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Kawamata names big yakuza groups in appeal

By Zach Arnold | November 7, 2006

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By Zach Arnold

On August 31st, Seiya Kawamata embarassingly lost a court lawsuit against Nippon TV in Tokyo District Court. Kawamata had sued Nippon TV for 200 million yen that N-TV did not pay him for the disastrous Inoki Bom-Ba-Ye 2003 event. Nippon TV stated that they did not pay Kawamata the money because he didn’t produce Mirko Cro Cop for the event. However, Kawamata was able to book Emelianenko Fedor and on the outside-looking-in, Kawamata (an admitted yakuza fixer) looked like he was going to win his lawsuit in court. Instead, he lost. And that was not a good thing for him.

Kawamata has decided to file an appeal in court. And what an legal appeal it is.

A correspondent in Japan, who has knowledge of Kawamata’s appeal filing, claims that it’s short on legal arguments, but explosive in naming names. Names of who? Names of various yakuza big-wigs.

In an unprecedented move in Japan in official and publicly available court documents, Kawamata names alleged top ranking yakuza members that he claims DSE supposedly sent to threaten him. He not only named the allged yakuza bosses, but he provides details about the groups he claims they belong to — all of them he says are tied to mega-gang Yamaguchi-gumi. Some of his charges include naming Ota Kogyo (now called Ota-kai), Goto-gumi, and another group (which was at the time the strongest gang within Yamaguchi-gumi, providing the Japanese Godfather). Also in his appeal, Kawamata discusses the alleged relationship between the Inoki Office and Kenryu-kai.

Furthermore, he attached the statement that he made to Kanagawa Police to his court appeal. This statement to the Kanagawa Police led to the arrest of senior bosses from Goto-gumi (who were subsequently released) and also to DSE’s alleged yakuza owner, Mr. I (Ishizaka – real name, Kim Dok-Soo, who is not in Japan now).

Kawamata accuses Nippon TV producer Shuji Miyamoto of having full knowledge about the actions of the yakuza and claims that Miyamoto asked him to fight DSE’s supposed yakuza with stronger yakuza. This request by Miyamoto was a difficult one for Kawamata because of his claims that DSE’s supposed yakuza backers were from the strongest gang in Japan at the time (Yamaguchi).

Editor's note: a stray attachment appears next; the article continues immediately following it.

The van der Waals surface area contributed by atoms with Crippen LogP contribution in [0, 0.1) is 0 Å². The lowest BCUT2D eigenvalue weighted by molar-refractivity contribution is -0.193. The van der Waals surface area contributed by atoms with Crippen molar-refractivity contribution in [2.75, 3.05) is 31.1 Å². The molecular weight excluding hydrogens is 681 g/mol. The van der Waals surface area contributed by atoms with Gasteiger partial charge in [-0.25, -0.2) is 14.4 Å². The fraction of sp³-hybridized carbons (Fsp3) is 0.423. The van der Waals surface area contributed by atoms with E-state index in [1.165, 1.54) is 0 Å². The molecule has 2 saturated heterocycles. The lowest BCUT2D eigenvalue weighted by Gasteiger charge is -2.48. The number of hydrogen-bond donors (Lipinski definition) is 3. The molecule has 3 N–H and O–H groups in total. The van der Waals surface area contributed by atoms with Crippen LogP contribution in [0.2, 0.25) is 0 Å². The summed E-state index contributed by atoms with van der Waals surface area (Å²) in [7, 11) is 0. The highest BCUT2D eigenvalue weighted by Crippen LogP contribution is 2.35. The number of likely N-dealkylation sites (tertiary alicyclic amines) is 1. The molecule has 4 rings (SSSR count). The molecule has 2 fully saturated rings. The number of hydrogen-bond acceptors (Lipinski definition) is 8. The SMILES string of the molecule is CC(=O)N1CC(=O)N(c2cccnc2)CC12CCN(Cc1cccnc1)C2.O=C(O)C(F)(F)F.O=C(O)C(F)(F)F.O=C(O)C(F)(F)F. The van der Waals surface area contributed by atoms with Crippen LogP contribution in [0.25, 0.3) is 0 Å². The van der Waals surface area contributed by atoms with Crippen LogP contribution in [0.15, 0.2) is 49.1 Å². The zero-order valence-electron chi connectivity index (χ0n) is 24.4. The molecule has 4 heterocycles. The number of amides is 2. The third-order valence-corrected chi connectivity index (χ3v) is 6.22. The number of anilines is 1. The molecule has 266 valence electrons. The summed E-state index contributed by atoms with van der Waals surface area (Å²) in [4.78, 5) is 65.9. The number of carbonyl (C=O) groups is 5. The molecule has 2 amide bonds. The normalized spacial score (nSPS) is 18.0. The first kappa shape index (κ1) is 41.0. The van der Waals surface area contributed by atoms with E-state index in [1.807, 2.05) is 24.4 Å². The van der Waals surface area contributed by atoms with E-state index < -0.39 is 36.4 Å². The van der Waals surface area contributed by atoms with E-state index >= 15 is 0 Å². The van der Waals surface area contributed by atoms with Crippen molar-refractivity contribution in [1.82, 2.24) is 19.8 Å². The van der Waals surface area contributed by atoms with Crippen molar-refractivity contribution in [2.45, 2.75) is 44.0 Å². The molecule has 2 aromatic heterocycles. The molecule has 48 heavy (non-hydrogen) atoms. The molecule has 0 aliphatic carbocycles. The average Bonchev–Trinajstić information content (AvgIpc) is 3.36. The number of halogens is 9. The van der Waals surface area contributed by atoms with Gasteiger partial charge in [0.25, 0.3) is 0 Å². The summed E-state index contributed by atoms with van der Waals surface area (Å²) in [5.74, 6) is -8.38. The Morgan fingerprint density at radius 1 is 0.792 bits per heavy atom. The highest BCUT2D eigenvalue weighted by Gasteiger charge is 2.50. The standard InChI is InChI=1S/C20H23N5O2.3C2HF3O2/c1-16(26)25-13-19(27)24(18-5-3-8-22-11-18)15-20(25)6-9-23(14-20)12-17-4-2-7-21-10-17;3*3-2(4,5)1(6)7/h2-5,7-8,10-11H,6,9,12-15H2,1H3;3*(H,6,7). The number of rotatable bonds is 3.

Kawamata also makes the claim that Mirko Cro Cop backed out of the Inoki Bom-Ba-Ye 2003 show because (Kawamata charges) he was paid $300,000 by Ken Imai (who Kawamata claims was acting on behalf of PRIDE).

The significance of Kawamata’s scorched earth strategy with this legal appeal is important. The allegations by Kawamata are designed to embarass Nippon TV and to also cause difficulties for DSE, which is trying to rebuild its corporate image after being canceled by Fuji TV last June. Kawamata has made similar allegations before in Shukan Gendai, which launched a negative campaign that led to PRIDE’s ultimate dismissal by Fuji TV. DSE President Nobuyuki Sakakibara threatened to sue Kawamata & Shukan Gendai, claiming that the yakuza allegations were groundless. Kawamata’s appeal will likely lead to more negative press for PRIDE in the masscomi (mass media).

Topics: All Topics, Japan, Media, MMA, PRIDE, Yakuza, Zach Arnold | 1 Comment » | Permalink | Trackback |

One Response to “Kawamata names big yakuza groups in appeal”

  1. […] With a professional wrestling industry that is already crippled and fighting for survival, Japan cannot afford to see its MMA market depleted and destroyed. However, that is exactly what is happening right now in that country. A country that often projects a first-class world image is finding itself battling to fight out-of-control gang wars that are every bit the symbols of third-world corruption. As the veil of secrecy regarding the Japanese fight game continues to get more publicly exposed (via the court system, the media, and other outlets), the uglier the picture truly looks. […]